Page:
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Title: Building energy renovation and smart integration of renewables in a social housing block toward nearly-zero energy status
Authors: Gatt, Damien
Caruana, Cedric
Yousif, Charles
Keywords: Building materials -- Environmental aspects
Buildings -- Energy conservation
Buildings -- Environmental engineering
Buildings -- Malta
Energy consumption -- Malta
Buildings -- Thermal properties
Issue Date: 2020
Publisher: Frontiers Research Foundation
Citation: Gatt, D., Caruana, C., & Yousif, C. (2020). Building energy renovation and smart integration of renewables in a social housing block towards nearly-zero energy status. Frontiers in Energy Research, 8, 560892.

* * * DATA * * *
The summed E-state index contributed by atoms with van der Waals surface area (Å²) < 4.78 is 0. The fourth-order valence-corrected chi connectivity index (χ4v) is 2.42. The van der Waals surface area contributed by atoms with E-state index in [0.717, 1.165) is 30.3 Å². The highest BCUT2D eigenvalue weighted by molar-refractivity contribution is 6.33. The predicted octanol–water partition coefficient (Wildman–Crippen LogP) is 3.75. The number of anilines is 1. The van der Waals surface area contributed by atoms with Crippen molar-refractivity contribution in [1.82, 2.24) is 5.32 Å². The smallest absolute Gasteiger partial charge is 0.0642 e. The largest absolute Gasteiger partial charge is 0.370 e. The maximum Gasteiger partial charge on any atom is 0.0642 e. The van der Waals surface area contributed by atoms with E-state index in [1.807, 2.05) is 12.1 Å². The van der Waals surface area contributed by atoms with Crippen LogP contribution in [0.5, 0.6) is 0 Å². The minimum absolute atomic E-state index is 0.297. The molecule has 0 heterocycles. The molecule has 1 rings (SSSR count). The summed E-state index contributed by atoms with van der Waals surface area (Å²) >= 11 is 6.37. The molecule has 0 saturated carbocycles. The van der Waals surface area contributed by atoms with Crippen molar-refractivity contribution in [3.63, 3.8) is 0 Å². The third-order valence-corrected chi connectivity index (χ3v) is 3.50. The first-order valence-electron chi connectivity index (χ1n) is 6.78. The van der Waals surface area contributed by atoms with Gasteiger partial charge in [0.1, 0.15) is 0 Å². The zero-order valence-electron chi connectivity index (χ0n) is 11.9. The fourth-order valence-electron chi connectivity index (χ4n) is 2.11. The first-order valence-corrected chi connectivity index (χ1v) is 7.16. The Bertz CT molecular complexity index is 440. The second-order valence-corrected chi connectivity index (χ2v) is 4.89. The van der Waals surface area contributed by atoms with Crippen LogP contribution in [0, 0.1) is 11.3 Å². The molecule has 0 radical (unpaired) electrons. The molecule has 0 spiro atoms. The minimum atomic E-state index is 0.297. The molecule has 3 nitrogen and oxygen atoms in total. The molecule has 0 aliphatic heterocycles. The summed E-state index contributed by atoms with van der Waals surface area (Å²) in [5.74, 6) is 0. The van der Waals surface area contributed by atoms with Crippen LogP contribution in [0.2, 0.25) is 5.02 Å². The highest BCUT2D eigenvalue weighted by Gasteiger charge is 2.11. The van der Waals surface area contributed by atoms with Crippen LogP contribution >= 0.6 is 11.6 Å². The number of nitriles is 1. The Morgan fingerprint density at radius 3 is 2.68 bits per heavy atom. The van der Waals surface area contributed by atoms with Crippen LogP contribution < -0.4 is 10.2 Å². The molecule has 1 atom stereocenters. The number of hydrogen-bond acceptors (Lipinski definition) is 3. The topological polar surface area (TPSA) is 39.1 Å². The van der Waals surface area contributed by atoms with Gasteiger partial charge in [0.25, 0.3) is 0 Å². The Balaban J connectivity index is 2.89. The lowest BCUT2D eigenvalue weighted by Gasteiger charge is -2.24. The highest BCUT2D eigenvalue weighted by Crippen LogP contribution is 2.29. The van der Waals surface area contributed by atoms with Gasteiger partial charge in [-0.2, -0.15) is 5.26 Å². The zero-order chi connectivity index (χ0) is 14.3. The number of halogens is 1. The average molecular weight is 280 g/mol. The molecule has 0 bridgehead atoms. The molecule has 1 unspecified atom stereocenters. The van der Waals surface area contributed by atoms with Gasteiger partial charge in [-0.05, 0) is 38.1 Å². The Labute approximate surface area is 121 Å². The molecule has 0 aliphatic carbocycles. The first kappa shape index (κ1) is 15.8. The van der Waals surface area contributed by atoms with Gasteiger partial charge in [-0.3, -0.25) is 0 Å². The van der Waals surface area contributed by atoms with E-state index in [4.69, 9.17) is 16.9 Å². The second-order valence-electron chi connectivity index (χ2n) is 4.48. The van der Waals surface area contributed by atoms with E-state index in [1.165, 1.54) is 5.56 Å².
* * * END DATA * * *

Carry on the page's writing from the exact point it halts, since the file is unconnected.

Abstract: Like other islands, Malta experiences great challenges to secure its energy supply and independence. Deep renovation of buildings to nearly zero energy and addressing “smart-readiness” are widely believed to contribute to solving such challenges, while meeting the exigencies of the 2018 European Union energy performance of buildings directive (EPBD). Nearly zero energy buildings benchmarks for residential buildings in Malta have been defined using established EPBD cost-optimal methodologies, however these guidelines detailing a one-step and one benchmark definition approach neglects peak loads, building-grid interaction requirements and energy storage. To counteract these inadequacies, this research proposes an innovative multi-criteria approach adapted from ISO 52000-1:2017 standard, which supports the new EPBD requirements for optimizing comfort and addressing energy poverty. This is carried out by first optimizing adaptive comfort in “free-running mode,” before switching to mechanical space heating and cooling. When implementing this approach on a case study of an existing 40-family social housing block undergoing deep renovation, it was found that the discomfort hours have been reduced drastically, while the peak demand for the remaining discomfort hours requiring mechanical heating and cooling has been halved. Despite such positive impact of passive measures, the research has quantitatively demonstrated that given Malta’s temperate climate, such measures have lower impact on the energy rating of the building, when compared to that achieved with active and renewable energy (RE) measures. Thus, the proposed multi-tier benchmarking approach ensures that each energy efficiency measure is appropriately weighted on its own merits, rather than lumping all measures under a single benchmark indicator. With regards to smartness indicators for load matching and grid interaction, a detailed analysis using system advisor model software demonstrated that battery energy storage systems have the capacity to match the RE supply to the demand, although this approach is still far away from being cost-optimal. The research concluded that RE incentives should therefore move away from feed-in tariffs and subsidize direct energy use, storage, and load matching given their high costs. Furthermore, the cost-optimal analysis should also quantify the costs of thermal discomfort, energy poverty and grid mismatch, to ensure a holistic approach to deep renovation of buildings.
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